Available Choices for a Buyer
CSAs differ in the way they distribute their farm’s products to you.
Certain CSAs will determine what you will likely receive in your week’s share. They prepare it for you in the morning or the night before. It is then picked up and headed out.
Free Choice CSA
Certain CSAs will offer you the option of choosing ALL. They collect what they have and set it out at the pick-up location, then indicate how much of each product you are allowed to take. You can pack your portion in real-time when you pick it up.
Some CSA’s may have sophisticated software that lets customers set their own vegetable preferences and pre-order their share online before the week. They will send you an email that explains what’s available to harvest, and you are able to enter the software and alter the contents of the box.
If you don’t complete the process, you will receive what’s known as the “default box” for the week (like the traditional CSA). You can claim, “I don’t want the cilantro. Instead, I want an extra serving of lettuce.” You could even add additional items over and over.
A few farmers permit you to purchase “store credit” or a gift card. You can then show up at the pick-up location each week to “buy down” from your credit card. You can also go to the online shop available to CSA Members and then “customize” your order to match the weekly allotment. They might place some limitations on the amount you can purchase certain products.
Additionally, some CSAs provide “extras” – above and above the pre-packed core box. You can select additionally enjoyable or unique items to include in your share by choosing from the boxes of bonus items for no cost.
Each option clearly has pros and cons.
If you are a fan of letting someone else choose the food you will eat for the week and have an adventurous spirit, you’ll appreciate having a pre-packed box. If you’re looking for anyone or someone to “force you” to try new items, you might be awed by the pre-packed box.
However, you may want to consider choosing your own food items because you want more control over your meal plans. If so, you will look for a CSA that provides a customizable box model or a “You Pick” option.
Calculate the Cost
Once you have compiled the list of shares you are looking for, evaluating the cost of investing is essential. Be aware that CSAs are usually more expensive than the cost of grocery stores if you record every item you purchase.
When you are looking at the numbers, make sure to take into account certain factors. Be aware of the size and the type of share. This is often difficult to define because various farms refer to their shares under multiple names. For instance, you could find words such as “Standard share,” “Full share,” “Half share,” “Family Share,” “Senior Share,” and many more.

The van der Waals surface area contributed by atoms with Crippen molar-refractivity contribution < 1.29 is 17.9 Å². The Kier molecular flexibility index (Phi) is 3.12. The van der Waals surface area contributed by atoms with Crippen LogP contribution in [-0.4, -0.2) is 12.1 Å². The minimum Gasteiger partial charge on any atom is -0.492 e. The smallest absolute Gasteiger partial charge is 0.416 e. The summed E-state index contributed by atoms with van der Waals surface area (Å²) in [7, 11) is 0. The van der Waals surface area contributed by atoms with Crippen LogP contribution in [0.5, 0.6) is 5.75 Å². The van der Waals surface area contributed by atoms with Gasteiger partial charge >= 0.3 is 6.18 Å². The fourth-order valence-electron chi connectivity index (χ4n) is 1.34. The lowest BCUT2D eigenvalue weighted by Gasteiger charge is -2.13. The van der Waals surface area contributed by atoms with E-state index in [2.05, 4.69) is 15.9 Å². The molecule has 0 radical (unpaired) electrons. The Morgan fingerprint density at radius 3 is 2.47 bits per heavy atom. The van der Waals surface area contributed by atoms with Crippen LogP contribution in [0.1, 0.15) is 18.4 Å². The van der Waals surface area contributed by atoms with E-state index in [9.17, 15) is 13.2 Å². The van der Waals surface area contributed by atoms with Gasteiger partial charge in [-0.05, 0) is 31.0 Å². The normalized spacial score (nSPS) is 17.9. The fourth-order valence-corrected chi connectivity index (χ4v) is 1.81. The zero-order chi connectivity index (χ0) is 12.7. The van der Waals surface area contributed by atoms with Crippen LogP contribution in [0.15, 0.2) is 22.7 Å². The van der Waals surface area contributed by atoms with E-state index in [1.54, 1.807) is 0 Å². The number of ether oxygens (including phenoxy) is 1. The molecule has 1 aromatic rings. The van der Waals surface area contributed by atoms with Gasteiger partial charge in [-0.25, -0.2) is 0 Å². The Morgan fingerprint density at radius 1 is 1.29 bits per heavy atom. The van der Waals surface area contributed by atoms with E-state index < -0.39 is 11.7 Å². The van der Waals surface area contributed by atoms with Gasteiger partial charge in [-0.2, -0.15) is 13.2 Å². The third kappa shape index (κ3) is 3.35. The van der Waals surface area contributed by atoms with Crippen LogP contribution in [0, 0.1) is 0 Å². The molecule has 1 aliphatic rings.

AGRIKULTURE TODAY always advises those just starting out in their CSA to pick the smallest size share, something like a half-share or a standard share. The larger (and higher-priced) shares are designed for families with more than four kids and who eat or preserve a lot of vegetables each week. Don’t go overboard if you are just beginning and getting your feet wet. Begin to integrate into the CSA method of living slowly, and you will get used to it.
Another method of comparing prices is to know the length of time during the farm’s CSA season. Some run 18 weeks, 20 weeks, and 25 weeks. Certain will have different seasons, breaking into summer, spring, winter, or fall seasons.
In the end, you’ll need to calculate. Look for two share types with similar numbers. Divide the price of shares that are similar in weeks in order to calculate your cost per week. This will let you evaluate apples against apples.
You will probably notice that some farms might have an increased cost per week than others. If you observe that before you go off, you might think about asking yourself, “Why is that?” Look over the additional features offered as part of their membership package. It could be that these features have additional value. Make sure you pay for features you are sure you’ll need.
Find out whether your CSA has a membership site or a private Facebook group in which you can seek out help from other people in the CSA for eating the food you have purchased.
It’s also true that a lot of CSA newbies face a stumbling block in their first year when they begin to receive items they don’t know how to use or are overwhelmed by greens, corn, or tomatoes. They don’t know how to store their goods, so they last for as long as possible.
Find out whether your CSA provides training on how to use the box. If so, to what extent? What are they doing to help you use the product after you have it at home?